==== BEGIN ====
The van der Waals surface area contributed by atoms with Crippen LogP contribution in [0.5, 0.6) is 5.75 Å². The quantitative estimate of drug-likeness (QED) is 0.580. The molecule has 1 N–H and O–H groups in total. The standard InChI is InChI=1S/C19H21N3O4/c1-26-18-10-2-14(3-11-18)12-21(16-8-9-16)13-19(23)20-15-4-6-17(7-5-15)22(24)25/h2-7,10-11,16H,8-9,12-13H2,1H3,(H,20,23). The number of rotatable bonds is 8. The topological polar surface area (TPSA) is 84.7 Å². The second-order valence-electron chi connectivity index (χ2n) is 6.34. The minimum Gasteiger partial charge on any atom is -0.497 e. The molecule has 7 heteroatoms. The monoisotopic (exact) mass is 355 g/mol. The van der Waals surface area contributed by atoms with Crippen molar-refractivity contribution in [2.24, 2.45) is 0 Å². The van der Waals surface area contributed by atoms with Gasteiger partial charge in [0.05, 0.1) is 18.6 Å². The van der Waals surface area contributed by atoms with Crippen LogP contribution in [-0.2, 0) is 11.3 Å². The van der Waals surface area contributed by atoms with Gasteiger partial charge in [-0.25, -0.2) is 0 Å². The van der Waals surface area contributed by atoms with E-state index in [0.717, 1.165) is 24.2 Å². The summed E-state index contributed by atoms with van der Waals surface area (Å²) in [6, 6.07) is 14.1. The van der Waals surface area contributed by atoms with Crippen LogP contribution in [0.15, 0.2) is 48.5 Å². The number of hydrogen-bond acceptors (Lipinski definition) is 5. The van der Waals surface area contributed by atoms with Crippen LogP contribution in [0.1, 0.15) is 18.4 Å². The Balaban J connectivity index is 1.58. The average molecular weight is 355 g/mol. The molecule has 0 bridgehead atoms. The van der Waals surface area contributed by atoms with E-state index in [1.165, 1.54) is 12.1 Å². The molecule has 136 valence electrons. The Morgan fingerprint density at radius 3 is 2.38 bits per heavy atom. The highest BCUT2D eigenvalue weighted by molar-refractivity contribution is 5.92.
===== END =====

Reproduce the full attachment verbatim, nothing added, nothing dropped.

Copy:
The van der Waals surface area contributed by atoms with Crippen LogP contribution in [0.5, 0.6) is 5.75 Å². The quantitative estimate of drug-likeness (QED) is 0.580. The molecule has 1 N–H and O–H groups in total. The standard InChI is InChI=1S/C19H21N3O4/c1-26-18-10-2-14(3-11-18)12-21(16-8-9-16)13-19(23)20-15-4-6-17(7-5-15)22(24)25/h2-7,10-11,16H,8-9,12-13H2,1H3,(H,20,23). The number of rotatable bonds is 8. The topological polar surface area (TPSA) is 84.7 Å². The second-order valence-electron chi connectivity index (χ2n) is 6.34. The minimum Gasteiger partial charge on any atom is -0.497 e. The molecule has 7 heteroatoms. The monoisotopic (exact) mass is 355 g/mol. The van der Waals surface area contributed by atoms with Crippen molar-refractivity contribution in [2.24, 2.45) is 0 Å². The van der Waals surface area contributed by atoms with Gasteiger partial charge in [0.05, 0.1) is 18.6 Å². The van der Waals surface area contributed by atoms with Crippen LogP contribution in [-0.2, 0) is 11.3 Å². The van der Waals surface area contributed by atoms with Gasteiger partial charge in [-0.25, -0.2) is 0 Å². The van der Waals surface area contributed by atoms with E-state index in [0.717, 1.165) is 24.2 Å². The summed E-state index contributed by atoms with van der Waals surface area (Å²) in [6, 6.07) is 14.1. The van der Waals surface area contributed by atoms with Crippen LogP contribution in [0.15, 0.2) is 48.5 Å². The number of hydrogen-bond acceptors (Lipinski definition) is 5. The van der Waals surface area contributed by atoms with Crippen LogP contribution in [0.1, 0.15) is 18.4 Å². The Balaban J connectivity index is 1.58. The average molecular weight is 355 g/mol. The molecule has 0 bridgehead atoms. The van der Waals surface area contributed by atoms with E-state index in [1.165, 1.54) is 12.1 Å². The molecule has 136 valence electrons. The Morgan fingerprint density at radius 3 is 2.38 bits per heavy atom. The highest BCUT2D eigenvalue weighted by molar-refractivity contribution is 5.92.